Bomber Strikes Iraqi Police Recruitment Center A suicide bombing in the northern Iraqi city of Erbil leaves at least 47 people dead and scores wounded. The bomber struck outside a police recruitment center in the Kurdish city.
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Bomber Strikes Iraqi Police Recruitment Center

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Bomber Strikes Iraqi Police Recruitment Center

Bomber Strikes Iraqi Police Recruitment Center

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ROBERT SIEGEL, host:

From NPR News, this is ALL THINGS CONSIDERED. I'm Robert Siegel.

MELISSA BLOCK, host:

And I'm Melissa Block.

There were two big attacks on Iraqi security forces today. In Baghdad, a suicide car bomb blew up at an Iraqi army checkpoint, killing at least nine soldiers; 16 more were wounded. And in Erbil, a Kurdish city in the north, a police recruiting center was the site of the deadliest attack in Iraq in months. About 60 people were killed, and dozens more were injured. NPR's Jackie Lyden was just a few hundred feet from the scene of that attack.

JACKIE LYDEN reporting:

On a rainy, cool May morning in central Erbil, the sound of the blast was so loud, those hearing it in a nearby hotel parking lot first took it for a car bomb.

(Soundbite of siren)

LYDEN: But as police, ambulances and passersby rushed to the recruitment center, hidden behind a high wall, it soon became clear that this was not a car bomb, but a one-man operation, a bomber who had reached the doorway of the recruitment center where job candidates were queuing up. Security officers saw the man had explosives, but could not stop him from detonating. Yunis Mohammed(ph) is a 31-year-old university worker.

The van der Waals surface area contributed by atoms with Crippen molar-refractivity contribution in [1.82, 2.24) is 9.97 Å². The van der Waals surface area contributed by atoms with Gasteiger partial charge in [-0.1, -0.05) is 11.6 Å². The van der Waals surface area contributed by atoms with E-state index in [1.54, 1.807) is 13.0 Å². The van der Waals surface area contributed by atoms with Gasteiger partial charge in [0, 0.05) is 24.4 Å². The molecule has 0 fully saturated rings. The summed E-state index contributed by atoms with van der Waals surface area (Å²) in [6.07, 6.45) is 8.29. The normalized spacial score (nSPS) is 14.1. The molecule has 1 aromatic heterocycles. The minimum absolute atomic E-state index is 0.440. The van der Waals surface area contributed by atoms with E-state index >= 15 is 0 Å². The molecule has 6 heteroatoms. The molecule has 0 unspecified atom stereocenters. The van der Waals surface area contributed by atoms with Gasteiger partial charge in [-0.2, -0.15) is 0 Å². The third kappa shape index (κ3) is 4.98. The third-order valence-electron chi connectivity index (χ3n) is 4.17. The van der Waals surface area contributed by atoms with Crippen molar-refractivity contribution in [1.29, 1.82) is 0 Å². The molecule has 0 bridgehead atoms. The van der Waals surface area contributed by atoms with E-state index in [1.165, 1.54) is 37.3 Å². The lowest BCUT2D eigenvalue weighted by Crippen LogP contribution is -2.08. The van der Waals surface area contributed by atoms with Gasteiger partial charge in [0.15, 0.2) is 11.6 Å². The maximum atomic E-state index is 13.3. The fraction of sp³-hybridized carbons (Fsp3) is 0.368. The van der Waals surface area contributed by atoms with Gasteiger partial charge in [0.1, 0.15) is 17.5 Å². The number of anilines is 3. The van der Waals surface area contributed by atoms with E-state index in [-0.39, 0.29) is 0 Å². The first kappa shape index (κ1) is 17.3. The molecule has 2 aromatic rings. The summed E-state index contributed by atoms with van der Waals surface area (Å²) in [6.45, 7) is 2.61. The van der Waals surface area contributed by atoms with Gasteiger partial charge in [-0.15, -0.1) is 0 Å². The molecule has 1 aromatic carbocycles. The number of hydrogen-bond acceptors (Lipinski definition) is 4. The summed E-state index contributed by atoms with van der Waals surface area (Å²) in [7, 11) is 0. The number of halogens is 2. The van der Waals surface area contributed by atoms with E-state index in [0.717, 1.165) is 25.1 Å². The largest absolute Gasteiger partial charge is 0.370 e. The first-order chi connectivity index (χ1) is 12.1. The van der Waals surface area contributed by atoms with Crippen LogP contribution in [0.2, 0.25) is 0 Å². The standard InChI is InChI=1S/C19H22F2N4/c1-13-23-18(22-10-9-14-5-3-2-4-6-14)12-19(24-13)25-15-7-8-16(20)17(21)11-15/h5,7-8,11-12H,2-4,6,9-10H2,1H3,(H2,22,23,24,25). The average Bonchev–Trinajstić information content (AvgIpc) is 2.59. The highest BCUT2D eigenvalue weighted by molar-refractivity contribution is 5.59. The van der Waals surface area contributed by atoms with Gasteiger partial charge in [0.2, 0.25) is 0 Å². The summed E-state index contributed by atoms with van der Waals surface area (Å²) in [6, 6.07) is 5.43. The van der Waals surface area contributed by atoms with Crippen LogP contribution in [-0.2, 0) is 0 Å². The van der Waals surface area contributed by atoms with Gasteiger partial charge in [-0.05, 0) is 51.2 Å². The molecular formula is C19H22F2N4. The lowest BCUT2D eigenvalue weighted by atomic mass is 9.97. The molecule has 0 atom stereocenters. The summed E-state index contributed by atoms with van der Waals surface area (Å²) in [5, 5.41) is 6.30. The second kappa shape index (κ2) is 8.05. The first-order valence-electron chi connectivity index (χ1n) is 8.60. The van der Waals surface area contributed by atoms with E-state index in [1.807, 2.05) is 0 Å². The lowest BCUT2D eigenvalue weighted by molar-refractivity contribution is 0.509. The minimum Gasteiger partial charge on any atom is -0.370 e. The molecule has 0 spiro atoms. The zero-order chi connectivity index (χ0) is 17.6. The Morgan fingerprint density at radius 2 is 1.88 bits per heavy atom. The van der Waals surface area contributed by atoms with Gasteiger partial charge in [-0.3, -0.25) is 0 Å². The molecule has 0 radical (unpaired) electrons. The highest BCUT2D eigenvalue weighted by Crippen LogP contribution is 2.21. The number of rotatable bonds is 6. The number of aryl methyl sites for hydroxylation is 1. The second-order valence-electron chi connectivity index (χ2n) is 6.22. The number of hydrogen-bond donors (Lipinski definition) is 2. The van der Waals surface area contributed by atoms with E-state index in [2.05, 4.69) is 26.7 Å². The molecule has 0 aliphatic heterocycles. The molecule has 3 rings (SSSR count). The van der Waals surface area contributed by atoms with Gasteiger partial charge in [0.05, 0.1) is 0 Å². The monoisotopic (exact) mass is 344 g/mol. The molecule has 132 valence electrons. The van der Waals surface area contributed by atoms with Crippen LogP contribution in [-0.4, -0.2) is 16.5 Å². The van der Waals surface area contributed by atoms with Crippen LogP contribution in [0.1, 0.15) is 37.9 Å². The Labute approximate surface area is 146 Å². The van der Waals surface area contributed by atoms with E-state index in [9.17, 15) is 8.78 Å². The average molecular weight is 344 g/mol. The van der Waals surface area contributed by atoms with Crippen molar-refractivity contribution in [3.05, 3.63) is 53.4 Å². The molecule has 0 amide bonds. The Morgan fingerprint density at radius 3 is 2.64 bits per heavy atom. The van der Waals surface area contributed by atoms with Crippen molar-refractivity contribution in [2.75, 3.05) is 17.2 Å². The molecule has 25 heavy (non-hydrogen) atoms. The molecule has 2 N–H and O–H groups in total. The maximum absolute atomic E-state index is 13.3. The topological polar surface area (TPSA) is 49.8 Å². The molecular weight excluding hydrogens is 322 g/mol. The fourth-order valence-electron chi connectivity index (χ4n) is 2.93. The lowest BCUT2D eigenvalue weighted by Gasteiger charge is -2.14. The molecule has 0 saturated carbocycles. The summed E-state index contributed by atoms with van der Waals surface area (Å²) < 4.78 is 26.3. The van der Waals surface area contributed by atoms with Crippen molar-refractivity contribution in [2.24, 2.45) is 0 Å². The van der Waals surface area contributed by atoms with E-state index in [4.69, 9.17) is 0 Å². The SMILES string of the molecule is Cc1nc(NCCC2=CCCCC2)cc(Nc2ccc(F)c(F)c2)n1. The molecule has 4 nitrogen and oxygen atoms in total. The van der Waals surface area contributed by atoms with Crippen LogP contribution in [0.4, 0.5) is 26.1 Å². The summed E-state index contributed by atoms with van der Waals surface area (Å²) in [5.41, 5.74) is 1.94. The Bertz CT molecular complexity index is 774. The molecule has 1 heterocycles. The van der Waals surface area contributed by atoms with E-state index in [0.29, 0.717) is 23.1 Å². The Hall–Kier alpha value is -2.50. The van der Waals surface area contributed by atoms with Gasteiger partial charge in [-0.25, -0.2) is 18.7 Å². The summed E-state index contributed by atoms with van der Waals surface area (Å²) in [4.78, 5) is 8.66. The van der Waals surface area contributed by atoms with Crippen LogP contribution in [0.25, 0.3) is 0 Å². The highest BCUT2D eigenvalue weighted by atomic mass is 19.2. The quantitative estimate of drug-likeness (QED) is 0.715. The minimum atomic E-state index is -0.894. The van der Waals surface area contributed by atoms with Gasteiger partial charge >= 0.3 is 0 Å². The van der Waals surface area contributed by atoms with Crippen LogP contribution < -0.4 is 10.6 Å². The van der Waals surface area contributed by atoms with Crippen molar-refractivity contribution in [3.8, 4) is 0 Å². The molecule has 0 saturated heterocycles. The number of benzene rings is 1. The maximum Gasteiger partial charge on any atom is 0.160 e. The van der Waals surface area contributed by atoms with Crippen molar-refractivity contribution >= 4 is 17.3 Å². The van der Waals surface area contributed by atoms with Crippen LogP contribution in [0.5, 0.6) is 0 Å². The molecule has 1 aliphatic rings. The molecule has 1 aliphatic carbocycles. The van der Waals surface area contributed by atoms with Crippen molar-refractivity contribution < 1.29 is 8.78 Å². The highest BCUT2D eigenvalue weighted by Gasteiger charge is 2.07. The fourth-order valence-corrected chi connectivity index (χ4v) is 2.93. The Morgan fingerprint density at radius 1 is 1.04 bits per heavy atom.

Mr. YUNIS MOHAMMED (University Worker): (Through Translator) I saw that the suicide man and I saw his body, and I didn't see any his head or his legs.

(Soundbite of water hose; crowd noise)

LYDEN: Iraqi firemen tried to erase the carnage as quickly as possible, hosing down the area, flooding the street with dark pools of bloody water. The wounded and the bodies of those killed were packed in ambulances and spirited away. Friends and relatives who rushed to the scene had to be restrained, and they wept.

(Soundbite of crowd noise; man weeping)

LYDEN: This was not the scene Iraq's Kurdish population anticipated this week. The Kurdish north has seen far less violence than the rest of Iraq, and Kurds, who were once persecuted under Saddam Hussein, now play a large role in the country's new government, sworn in yesterday in Baghdad. But many now worry their new role in Iraq may mean attacks like this happen more frequently. Marwan Hassan(ph), a 38-year-old whose shirt was bloodstained from trying to help with the wounded, said the bombing was God's will and that he was worried about the security situation.

Mr. MARWAN HASSAN: (Through Translator) The security situation in Erbil is very strong, but even that, there are terrorist people that try more and more and more to go inside and make a problem.

LYDEN: Indeed, hours after the attack, an Iraqi militant group claimed responsibility. A statement by Ansar al-Sunna said today's attack was revenge on the Kurds for allying themselves with United States forces. The group also has abducted and killed foreign workers and claimed responsibility for a pair of suicide attacks in Erbil in February of 2004.

Today, senior Kurdish officials visited the scene of the bombing without issuing a statement. Erbil radio said all the local hospitals were full, and asked volunteers to come forward and give blood. Jackie Lyden, NPR News.

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